The new normal that came with the Covid-19 pandemic which is termed the digital shift has affected every sphere of life including fashion. So, when Jessica James’s 3D illustrations hit the internet, the Nigerian internet space went abuzz.
The Guardian Life sits with the fashion illustrator, freelance designer and 3D artist to talk about clothes, models and winning.
What inspired you to venture into fashion?
I also say my Mum inspired me, watching her dress up while growing up was always the highlight of my day, plus I was always eager to wear her stuff. My inspiration for fashion comes from different sources and over the years I have discovered that my affinity to fashion is as natural as me breathing. I tried to run away from it but something always brings me back to it.
Would you say that the industry has been kind to you?
Well, I’ll say yes, the industry has been kind to me. I’m not neglecting the struggles or bad experiences, but that’s also life.
The fashion industry just like other industries has its shortcomings. As you know, humans make up these industries and every one is unique in the way they handle things. But my start was a really good one with an internship that turned into a full-time position at “April by Kunbi”. I have worked with other brands and I still currently work with a lot of fashion brands and one thing I can say that works for me is that always state from the beginning what you can deliver and stick to it. It’s easy to be wrapped up with highs of working with brands you look up to and forget to create boundaries and work agreements, and with that comes being taken advantage of or being underpaid or not paid at all.
All of this can be avoided if you create a professional working agreement between the two parties before any provision of services.
What made you apply your 3D image rendering to fashion?
My first exposure to anything 3D was fashion-based, so it only made complete sense since I was in fashion as well to apply it to fashion. And I needed to show my new collection at the time, so that provided a solution for me.
I currently apply 3D to fashion because it ties in with the services I currently offer to clients as well.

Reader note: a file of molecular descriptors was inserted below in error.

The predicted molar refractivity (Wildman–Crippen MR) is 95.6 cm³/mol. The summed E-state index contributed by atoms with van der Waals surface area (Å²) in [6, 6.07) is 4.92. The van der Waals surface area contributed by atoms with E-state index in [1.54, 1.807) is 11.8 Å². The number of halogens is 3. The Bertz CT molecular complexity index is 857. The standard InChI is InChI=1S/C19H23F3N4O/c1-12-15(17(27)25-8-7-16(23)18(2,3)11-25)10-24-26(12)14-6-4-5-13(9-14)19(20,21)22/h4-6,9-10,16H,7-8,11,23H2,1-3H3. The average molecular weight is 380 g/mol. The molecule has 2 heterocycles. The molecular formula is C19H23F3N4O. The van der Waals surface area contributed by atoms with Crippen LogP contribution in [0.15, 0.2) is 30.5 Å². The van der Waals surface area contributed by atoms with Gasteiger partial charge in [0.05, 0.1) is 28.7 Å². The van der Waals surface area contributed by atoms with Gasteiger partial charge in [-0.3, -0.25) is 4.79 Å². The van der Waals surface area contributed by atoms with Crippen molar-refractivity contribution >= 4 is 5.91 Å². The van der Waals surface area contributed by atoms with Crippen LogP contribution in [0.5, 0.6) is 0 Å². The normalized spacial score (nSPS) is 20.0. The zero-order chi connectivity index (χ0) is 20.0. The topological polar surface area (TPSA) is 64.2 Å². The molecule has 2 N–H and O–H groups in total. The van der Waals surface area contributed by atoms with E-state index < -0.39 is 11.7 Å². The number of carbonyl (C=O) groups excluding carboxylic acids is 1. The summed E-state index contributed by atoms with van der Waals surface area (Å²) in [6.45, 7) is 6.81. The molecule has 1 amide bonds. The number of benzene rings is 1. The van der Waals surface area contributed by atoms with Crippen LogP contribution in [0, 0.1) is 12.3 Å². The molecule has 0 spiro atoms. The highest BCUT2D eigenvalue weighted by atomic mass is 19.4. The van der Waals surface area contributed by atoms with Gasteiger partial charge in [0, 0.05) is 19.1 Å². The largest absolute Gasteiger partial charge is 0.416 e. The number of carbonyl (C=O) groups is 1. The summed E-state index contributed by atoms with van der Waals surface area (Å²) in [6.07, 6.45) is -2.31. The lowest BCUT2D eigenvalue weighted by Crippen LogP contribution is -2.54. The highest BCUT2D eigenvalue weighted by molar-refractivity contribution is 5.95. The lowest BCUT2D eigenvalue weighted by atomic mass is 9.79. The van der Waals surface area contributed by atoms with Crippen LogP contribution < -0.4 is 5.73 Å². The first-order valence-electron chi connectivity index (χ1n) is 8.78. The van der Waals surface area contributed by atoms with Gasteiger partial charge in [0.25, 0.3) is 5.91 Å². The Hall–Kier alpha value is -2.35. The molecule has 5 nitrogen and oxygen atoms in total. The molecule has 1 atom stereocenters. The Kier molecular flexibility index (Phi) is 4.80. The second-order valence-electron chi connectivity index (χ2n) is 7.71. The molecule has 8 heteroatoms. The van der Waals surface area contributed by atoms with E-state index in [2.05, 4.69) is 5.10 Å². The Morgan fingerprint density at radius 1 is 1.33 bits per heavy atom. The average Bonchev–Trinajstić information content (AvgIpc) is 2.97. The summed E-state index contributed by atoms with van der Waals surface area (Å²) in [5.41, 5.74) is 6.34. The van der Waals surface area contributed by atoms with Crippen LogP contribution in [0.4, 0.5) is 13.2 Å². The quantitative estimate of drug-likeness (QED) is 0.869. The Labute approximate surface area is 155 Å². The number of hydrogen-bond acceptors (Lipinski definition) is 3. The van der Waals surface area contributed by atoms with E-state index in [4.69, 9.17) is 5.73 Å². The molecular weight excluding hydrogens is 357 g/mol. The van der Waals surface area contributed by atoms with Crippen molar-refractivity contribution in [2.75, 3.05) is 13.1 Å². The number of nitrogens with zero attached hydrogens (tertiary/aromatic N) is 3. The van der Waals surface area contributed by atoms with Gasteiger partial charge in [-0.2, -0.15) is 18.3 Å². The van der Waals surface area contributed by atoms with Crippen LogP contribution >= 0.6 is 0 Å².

What are your thoughts on virtual clothes? A fashion do or don’t?
A fashion do! There are so many advantages of virtual clothing and one of such is sustainability and waste reduction. Fashion is a fast-paced industry where we are always looking for the next best thing, in doing this we are causing harm to our environment, so if there’s anything to reduce all of that I’m here for it!
I’d also like to state that apart from it being a sustainable way of showing clothes, it’s also cost-effective.
I’ll use the Jessica James RTW line as an example. I released my first 3D collection with that line and this was really cost-effective for me because it helped me introduce products to the market without having a physical sample which would have cost me money. Also, I got a feel for what designs people like just by the responses I got so that informed the quantity I produced per design.
Although people are still resistant to it in this part of the world as we are so used to seeing a physical product before a purchase is made, I’m happy that a lot of people are gradually accepting that and I’m spending less and reducing waste.
The first person to do a 3D virtual fashion show was Anifa Muvuemba, an African. How do you feel about that?
She lit a fire in me to be honest. I saw the possibilities for the first time and that came from how she applied it to her brand. At the time, it was thinking about releasing my first RTW line and with not a lot of funds and the whole world on lockdown, it looked like the most effective, and easy thing to do and it was!
What she created was a solution for a problem she had which turned into the most innovative thing I had seen in 2020.
To be honest, when I did my research, a handful of people have been doing the 3D thing before Anifa but it was not widely known. I also feel like she had the perfect timing, in the middle of a lockdown, people were becoming restless and the future of fashion was looking so bleak with runway shows being cancelled in all the major cities. It was pure genius if you ask me!
Do you have any upcoming events?
Yes I do, currently working on a fashion collection for my ready to wear line. I am getting ready for the release of my online classes in the first quarter of the year as well. Also, I am working on a master class as well, trying to plan around that. And some 3D projects with some brands. I am looking forward to more collaborations this year with more brands.